“The most reasonable inference would be that the legislature meant to retain the part of § 31-349 that assigns liability in the first instance to the second-injury employer, with that same employer now assuming liability in the second instance as well. There is no clear indication that our lawmakers intended otherwise.”

Hatt, supra, p. 18.

We thus concluded that the payment source was the employer/insurance carrier at the time of the second injury. The same legal rationale applies to the instant matter and thus, yields the same result.6

This tribunal’s interpretation of Sec. 31-349(a) in Hatt compels us to conclude that the appellants are liable for all benefits flowing from the February, 2000 injury. However, as we also noted in Hatt, and above (see footnote 3) the appellants may avail themselves of the provision in Sec. 31-349(a) permitting a deduction for benefits paid pursuant to Sec. 31-308(b).

We therefore affirm the August 13, 2001 Finding and Award of the Commissioner acting for the Fourth District.

Commissioners Donald H. Doyle, Jr., and Amado J. Vargas concur.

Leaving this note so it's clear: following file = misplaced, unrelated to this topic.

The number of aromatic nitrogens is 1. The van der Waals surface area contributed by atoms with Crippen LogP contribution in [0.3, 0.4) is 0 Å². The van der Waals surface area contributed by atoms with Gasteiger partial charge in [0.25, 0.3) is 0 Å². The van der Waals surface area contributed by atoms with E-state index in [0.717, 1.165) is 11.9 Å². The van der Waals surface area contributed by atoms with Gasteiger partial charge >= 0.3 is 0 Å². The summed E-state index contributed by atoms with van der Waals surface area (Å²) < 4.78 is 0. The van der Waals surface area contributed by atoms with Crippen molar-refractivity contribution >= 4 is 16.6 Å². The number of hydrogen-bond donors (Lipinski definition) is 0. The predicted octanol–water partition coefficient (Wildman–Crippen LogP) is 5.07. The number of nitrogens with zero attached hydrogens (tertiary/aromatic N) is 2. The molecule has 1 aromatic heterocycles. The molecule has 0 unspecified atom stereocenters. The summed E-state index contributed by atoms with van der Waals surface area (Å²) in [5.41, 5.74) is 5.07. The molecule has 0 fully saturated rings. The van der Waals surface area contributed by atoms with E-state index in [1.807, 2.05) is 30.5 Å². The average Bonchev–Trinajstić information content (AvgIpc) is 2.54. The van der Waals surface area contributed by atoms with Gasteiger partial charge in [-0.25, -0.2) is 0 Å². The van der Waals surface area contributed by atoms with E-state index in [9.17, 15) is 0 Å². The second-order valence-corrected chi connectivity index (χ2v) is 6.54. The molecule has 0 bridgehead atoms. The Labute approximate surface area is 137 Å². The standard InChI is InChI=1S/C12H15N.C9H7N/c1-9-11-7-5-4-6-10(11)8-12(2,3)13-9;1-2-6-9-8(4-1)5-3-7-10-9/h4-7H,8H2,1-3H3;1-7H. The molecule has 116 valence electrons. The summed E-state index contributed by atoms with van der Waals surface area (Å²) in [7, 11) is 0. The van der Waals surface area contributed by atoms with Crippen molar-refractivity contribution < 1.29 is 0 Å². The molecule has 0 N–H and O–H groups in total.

1 Appellants were held liable for temporary total, temporary partial and permanent partial benefits as well as medical treatment stemming from the February 7, 2000 injury. See also footnote 3 infra. BACK TO TEXT

2 Hatt v. Burlington Coat Factory, 4326 CRB-2-00-12 (December 18, 2001) appeal docketed No. SC 16737 was appealed from the Compensation Review Board to the Appellate Court A.C. 22630. It was transferred to the Supreme Court and is currently pending Docket No. SC 16737. BACK TO TEXT

3 However, we note that the trial commissioner in his Finding and Award detailing the appellants’ liability found they were liable for permanent partial disability benefits. Our review of the record indicates that at the point where proceedings before the trier were concluded, permanent partial disability benefits flowing from the February 7, 2000 injury had not been determined. If and when a permanent partial disability rating is determined Sec. 31-349(a) permits the appellants a credit for the permanent partial benefits paid to the claimant as a result of the March 6, 1991 injury. See Hatt, supra, p. 18. BACK TO TEXT